MADISON — What do donuts, lightbulbs, Post-it notes and keychains have in common? Each came about as the result of an “intelligent failure,” said a speaker at the Madison Area Memorial High School graduation ceremony Friday evening.

“Don’t be afraid to stumble, fall and zap yourself every now and then,” Kathy Bertini advised the 45 graduates. “Embrace the process, because somewhere along the way you might just stumble upon your own lightbulb of success.”

Bertini is a former science teacher at Madison’s middle school who now works for the Maine Department of Education. In a speech to her former students and their loved ones, all packed into the high school gymnasium, Bertini reflected on the example of Thomas Edison’s invention of electric power generation and other innovations that arose from initial failures. She advised the class of 2023 that so long as nobody gets hurt in the process, failing means you pushed boundaries, took risks or stepped outside of your comfort zone.

“Intelligent failures are not signs of weaknesses, but rather badges of courage. Embrace them. Learn from them. And most importantly, laugh,” Bertini said.

Class President Maci Belanger also extolled the virtue of resilience, and reminded her 44 classmates just how much they had to overcome in order to celebrate their graduation Friday.

Half of the graduates’ high school experience, Belanger said, was marked by the coronavirus pandemic. “(Our freshman year) we went from worrying about whether white Nike Air Forces were still fashionable and cool, to sending out Zoom links as a way to talk with friends,” she said.


Madison Area Memorial High School graduates, Peyton Estes, left, and Laura Holden, peer out of the cafeteria door Friday as guests arrive at Madison Area Memorial High School for graduation ceremonies in Madison. Michael G. Seamans/Morning Sentinel

Even when in-person learning resumed in late 2020, Belanger said sometimes the students would only see one another for two days a week, and always with their faces concealed by a mask. Normal school functions like homecoming, pep rallies, assemblies and prom were axed, and by the time restrictions loosened, Belanger said the students were seniors, and supposed to begin thinking about graduation.

“Our past four years have not been easy,” she said. “In our next chapter, it is my hope that I as well as my peers choose to be the best versions of ourselves.”

Belanger, 18, told the Morning Sentinel that she will be attending the University of Maine in the fall to study mechanical engineering in Orono. She credited both playing with Legos as a child and the influence of science teacher Brian Greenlaw during high school with inspiring her to pursue that path.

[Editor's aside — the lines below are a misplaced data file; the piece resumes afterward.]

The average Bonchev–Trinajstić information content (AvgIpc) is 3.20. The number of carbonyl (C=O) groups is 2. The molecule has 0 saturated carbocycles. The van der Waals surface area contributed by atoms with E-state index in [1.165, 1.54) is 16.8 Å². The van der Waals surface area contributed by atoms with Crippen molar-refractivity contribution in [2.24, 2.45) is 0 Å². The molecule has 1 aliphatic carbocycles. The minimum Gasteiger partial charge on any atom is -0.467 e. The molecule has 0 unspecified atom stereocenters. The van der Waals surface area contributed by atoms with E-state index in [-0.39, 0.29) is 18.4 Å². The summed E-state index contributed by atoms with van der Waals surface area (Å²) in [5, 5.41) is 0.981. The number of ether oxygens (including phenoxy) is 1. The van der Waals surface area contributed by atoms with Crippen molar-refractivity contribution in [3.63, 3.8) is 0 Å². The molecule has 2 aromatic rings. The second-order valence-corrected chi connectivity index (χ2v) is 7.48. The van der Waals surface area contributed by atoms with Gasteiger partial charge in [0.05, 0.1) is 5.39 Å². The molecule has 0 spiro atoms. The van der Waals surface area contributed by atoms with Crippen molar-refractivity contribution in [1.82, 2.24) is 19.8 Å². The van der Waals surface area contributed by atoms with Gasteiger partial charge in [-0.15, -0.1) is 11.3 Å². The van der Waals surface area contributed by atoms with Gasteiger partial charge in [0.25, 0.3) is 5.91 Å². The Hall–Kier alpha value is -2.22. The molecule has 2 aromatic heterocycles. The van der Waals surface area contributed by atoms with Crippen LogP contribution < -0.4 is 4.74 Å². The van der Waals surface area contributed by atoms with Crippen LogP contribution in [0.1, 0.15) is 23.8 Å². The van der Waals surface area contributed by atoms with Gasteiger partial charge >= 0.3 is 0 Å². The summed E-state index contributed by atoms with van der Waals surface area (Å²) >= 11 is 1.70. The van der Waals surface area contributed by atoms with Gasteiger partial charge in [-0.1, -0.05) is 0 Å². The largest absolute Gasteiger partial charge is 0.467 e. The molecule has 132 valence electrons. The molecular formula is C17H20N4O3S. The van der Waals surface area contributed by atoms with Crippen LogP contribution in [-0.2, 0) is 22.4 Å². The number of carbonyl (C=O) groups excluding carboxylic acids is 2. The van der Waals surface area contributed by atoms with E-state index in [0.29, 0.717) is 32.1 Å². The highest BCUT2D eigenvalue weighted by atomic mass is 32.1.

The class’ valedictorian, Ashlee Clough, also gave a speech after diplomas were presented to all 45 graduates and certain students were acknowledged for graduating with honors.

Clough, 17, said she will be attending Eastern Maine Community College to study nursing this fall.

“I love helping people — anyone that’s in need,” she said.


Parents photograph the class of 2023 students Friday as they march into the gymnasium at Madison Area Memorial High School for graduation ceremonies in Madison. Michael G. Seamans/Morning Sentinel

Clough said her advisor at the Somerset Career & Technical Center, Lacey Butters, and her older sister inspired her to become a Maine Certified Nursing Assistant in high school.

While some other students like 18-year-old Callan Franzose said before the ceremony began that they were “enthused” to be graduating, others, like Sumner Taylor, said it felt a little scary to be growing up and moving on.

“I’m 18, you know? I gotta be a big boy now,” Taylor said. After graduating, he will attend Kennebec Valley Community College and hopes to become an electrical line-worker.

Graduates like Taylor will do well to remember that even if it’s not all smooth sailing from here — as it was not during the students’ four years of high school — like Bertini said, there can be “magnificent beauty in falling flat on your face, messing up royally and learning to laugh at yourself in the process.”

Related Headlines

Only subscribers are eligible to post comments. Please subscribe or login first for digital access. Here’s why.

Use the form below to reset your password. When you've submitted your account email, we will send an email with a reset code.